My Mother I Didn’t Recognize

Recently, I came to an unexpected and intensified awareness of a beauty I have known my whole life.  I suppose we are all likely guilty of taking our blessings for granted, those beautiful life provisions that we’ve grown used to.  I try to keep appropriate stores of awe and gratitude to guard against such things.  Still, I often mistake the glorious for the simply ordinary.  This particular glimmer of beauty that caught my eye reminded me that often the reason I miss the glorious is because much of the time it shines brightest as it operates within the ordinary.


My youngest son was finishing high school and I knew I would need to put together a grand celebration for him.  I had some experience throwing graduation parties with our two older sons already graduated from high school.  Two down, one to go!  Unfortunately, even when things go as planned, these sorts of events bring enormous amounts of stress on me.  Let’s just say that hospitality is something I would love to be good at, but I fall way short when I focus on the wrong things.  I can prepare plenty of good food, make everything look beautiful and still completely miss what matters.  I try way too hard to impress and to anticipate what I think everyone needs, uncomfortable and insecure the whole time.  Well, my son needed a graduation party even though he said he would rather I didn’t throw him one.  True to the aforementioned confession, he thought a party would stress me out.  So smart and perceptive he is!

This time I would move slowly, intentionally toward what really mattered.  And under no circumstance would I let this party be a burden when it was meant to be a gift.  To say that there was no stress in the planning and preparation would be inaccurate.  But I kept it together.  I felt such relief the evening of the party to be finished with all the planning and preparation!  I found myself watching the kids play and laugh and guests visiting with each other.  These observations sucked me right into the mix and I became one of the guests, completely forgetting what my role as hostess required.  This is when I saw it; I noticed my mom gracefully step into the role I had left vacant.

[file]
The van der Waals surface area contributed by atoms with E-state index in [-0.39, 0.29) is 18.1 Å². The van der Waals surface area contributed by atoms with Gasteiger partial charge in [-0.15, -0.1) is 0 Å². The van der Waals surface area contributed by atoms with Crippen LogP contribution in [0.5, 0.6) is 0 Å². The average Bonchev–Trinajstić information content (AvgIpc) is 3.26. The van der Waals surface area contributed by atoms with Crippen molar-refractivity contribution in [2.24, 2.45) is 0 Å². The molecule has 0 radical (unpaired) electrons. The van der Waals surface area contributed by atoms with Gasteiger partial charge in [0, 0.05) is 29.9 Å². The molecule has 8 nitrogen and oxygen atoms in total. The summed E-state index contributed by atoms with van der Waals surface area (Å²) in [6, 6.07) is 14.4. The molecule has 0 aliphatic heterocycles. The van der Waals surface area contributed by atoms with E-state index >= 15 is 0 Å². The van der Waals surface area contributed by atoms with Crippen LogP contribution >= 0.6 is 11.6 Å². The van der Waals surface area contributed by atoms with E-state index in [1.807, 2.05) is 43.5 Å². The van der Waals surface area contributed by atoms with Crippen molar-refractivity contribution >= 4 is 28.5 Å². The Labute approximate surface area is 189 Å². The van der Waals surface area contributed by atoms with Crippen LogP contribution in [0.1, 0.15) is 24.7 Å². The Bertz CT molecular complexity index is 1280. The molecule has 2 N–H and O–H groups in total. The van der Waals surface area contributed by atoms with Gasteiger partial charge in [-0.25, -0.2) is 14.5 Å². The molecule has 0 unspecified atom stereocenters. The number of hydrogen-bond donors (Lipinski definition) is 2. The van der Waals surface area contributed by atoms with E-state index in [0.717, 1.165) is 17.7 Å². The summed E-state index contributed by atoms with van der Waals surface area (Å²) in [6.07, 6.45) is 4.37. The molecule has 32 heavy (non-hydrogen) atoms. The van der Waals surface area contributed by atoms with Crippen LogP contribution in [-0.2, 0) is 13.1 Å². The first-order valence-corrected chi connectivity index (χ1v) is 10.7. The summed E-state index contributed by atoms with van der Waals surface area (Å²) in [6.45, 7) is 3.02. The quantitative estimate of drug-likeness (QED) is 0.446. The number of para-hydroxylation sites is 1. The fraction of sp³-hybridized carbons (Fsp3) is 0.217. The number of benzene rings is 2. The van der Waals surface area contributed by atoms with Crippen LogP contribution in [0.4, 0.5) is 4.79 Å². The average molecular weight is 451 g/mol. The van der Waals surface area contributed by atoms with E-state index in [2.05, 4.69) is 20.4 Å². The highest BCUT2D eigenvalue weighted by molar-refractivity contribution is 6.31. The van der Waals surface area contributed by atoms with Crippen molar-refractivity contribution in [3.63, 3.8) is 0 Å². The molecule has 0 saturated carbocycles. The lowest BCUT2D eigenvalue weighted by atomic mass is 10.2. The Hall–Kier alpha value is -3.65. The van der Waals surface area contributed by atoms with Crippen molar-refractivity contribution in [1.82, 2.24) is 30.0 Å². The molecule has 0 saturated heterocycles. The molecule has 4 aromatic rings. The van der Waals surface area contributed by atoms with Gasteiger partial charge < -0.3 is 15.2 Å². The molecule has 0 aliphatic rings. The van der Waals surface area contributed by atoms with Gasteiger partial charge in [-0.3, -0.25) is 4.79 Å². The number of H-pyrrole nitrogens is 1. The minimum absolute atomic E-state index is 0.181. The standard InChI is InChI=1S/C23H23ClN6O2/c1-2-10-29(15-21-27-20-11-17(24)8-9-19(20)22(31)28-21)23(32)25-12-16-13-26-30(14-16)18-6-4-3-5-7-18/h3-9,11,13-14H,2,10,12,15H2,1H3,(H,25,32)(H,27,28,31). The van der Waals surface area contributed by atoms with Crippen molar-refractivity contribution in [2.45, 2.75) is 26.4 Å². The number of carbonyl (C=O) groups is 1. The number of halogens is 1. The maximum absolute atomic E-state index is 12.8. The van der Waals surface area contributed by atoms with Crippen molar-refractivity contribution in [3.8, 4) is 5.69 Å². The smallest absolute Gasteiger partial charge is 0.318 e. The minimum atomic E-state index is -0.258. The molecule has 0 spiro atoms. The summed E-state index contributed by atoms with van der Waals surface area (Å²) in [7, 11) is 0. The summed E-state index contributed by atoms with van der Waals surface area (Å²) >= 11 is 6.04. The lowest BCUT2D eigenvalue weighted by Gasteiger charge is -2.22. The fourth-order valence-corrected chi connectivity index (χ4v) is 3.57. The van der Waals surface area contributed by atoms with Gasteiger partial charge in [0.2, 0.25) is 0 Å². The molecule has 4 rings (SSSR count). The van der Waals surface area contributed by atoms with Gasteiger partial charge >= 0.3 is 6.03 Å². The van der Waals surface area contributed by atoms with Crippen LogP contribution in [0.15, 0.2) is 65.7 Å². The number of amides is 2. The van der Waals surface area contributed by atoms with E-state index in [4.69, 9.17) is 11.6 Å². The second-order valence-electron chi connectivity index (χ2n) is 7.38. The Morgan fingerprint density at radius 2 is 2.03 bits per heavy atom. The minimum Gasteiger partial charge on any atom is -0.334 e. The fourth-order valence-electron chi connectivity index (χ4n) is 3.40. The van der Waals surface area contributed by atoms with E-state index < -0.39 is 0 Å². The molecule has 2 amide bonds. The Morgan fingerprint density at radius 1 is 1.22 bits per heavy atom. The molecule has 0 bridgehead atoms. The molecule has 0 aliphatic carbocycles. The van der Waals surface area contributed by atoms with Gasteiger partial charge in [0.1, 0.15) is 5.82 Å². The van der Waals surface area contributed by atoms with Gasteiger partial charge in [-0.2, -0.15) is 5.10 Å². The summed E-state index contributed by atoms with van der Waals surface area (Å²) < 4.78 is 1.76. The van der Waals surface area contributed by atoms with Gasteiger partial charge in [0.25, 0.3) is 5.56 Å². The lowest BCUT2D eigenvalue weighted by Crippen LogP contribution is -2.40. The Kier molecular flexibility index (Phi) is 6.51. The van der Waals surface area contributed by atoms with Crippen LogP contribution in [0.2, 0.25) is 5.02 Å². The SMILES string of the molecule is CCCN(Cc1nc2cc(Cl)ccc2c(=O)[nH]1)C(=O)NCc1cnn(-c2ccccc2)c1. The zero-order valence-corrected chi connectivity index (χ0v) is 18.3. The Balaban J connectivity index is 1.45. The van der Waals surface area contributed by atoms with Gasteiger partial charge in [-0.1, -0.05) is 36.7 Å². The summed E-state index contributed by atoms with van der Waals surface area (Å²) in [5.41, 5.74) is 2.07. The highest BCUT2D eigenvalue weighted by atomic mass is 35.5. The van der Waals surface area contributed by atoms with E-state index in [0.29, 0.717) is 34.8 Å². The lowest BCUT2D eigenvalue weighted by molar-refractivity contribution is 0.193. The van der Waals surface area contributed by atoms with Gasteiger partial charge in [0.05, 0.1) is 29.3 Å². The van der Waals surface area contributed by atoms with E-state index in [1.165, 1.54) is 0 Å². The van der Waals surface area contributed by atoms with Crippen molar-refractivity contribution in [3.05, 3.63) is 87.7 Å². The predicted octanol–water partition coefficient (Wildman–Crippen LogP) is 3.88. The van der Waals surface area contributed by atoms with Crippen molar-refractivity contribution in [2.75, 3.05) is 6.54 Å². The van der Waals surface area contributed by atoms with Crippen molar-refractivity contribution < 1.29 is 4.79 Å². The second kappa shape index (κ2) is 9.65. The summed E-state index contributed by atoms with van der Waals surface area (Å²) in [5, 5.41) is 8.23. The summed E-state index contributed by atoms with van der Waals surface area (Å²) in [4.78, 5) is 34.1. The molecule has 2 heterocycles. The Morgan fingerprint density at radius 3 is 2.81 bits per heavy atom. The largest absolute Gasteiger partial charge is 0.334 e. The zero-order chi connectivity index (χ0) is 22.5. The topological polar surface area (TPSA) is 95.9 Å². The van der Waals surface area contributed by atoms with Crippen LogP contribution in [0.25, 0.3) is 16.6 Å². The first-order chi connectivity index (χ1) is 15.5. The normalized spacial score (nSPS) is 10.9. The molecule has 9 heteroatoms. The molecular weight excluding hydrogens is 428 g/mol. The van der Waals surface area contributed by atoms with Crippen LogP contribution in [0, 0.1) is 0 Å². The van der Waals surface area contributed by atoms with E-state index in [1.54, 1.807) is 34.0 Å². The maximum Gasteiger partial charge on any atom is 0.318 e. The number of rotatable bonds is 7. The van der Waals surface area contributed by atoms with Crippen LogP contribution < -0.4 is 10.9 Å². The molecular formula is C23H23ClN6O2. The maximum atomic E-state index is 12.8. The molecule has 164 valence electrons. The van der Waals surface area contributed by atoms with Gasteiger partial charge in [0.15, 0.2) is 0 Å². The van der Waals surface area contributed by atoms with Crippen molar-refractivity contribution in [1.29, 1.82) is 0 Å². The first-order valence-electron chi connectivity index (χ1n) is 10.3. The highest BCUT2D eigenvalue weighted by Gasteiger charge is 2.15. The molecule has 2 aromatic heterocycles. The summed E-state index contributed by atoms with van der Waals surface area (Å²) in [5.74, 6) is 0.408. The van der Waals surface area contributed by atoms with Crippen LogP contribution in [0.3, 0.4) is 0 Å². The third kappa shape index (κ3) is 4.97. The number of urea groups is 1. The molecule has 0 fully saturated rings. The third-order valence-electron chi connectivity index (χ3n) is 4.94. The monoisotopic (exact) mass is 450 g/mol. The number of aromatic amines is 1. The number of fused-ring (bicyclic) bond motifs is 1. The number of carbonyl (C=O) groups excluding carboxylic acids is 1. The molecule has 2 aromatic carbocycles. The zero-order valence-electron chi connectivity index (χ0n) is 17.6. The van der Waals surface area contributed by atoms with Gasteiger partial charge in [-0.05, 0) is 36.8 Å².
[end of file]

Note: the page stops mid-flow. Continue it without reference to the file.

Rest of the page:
My mom thinks I am the best hostess!  She sees how much I put into everything; how I try to anticipate every little detail.  I’m sure she perceives that when I insist on taking care of everything, attempting to make it all perfect, I believe that I am serving others.  But I am often making my family dance around the tension I’ve created which isn’t serving them at all.  She always sincerely offers and desires to help out, even knowing that I will strive to have things just so.  She inevitably lets me do my thing.  That’s why on this night I saw a mother I did not recognize.

Maybe she just knew I needed something different this time, this night.  Present, and always a mother to me, she stepped in and took care of the duties that went unattended when I unwittingly deserted my role.  It could have been just a simple act of service in her mind, but to me it was powerful love.  I cannot explain it, as I look for words to describe the impact of her attention to the details that night – making sure the kids were safe on the trampoline, remembering to serve the cake, making the executive decision as to whether or not to make more salad, etc.  It all sounds rather ordinary, but to me it was glorious.  I went to bed that night watching her in my memories of the evening.  My heart welled up with such gratitude and admiration.  I saw her as a beautiful woman, not just as my mom.

To me she is mom, to my dad – wife, to my kids – grandma.  She enthusiastically and gratefully wears these titles and wears them well.  But there is more to who she is.  She is me, wanting to feel valued and to have purpose; she is my sister, who works so hard and is strong and brave and loves well; she is my young nieces, creative and curious and playful; she is my friends, navigating life’s journey with all of its wonder and pain.  I’ve never known her to demand to be understood, but human nature insists on it deep down.  What kind of extraordinary beauty does not exalt itself or demand to be recognized?  The kind that lives a deep abiding faith.  The kind that knows her identity as a daughter of the King. The kind that my mother possesses.


“Charm is deceitful

And beauty is passing,

But a woman who fears the Lord,

She shall be praised.”

Proverbs 31:30

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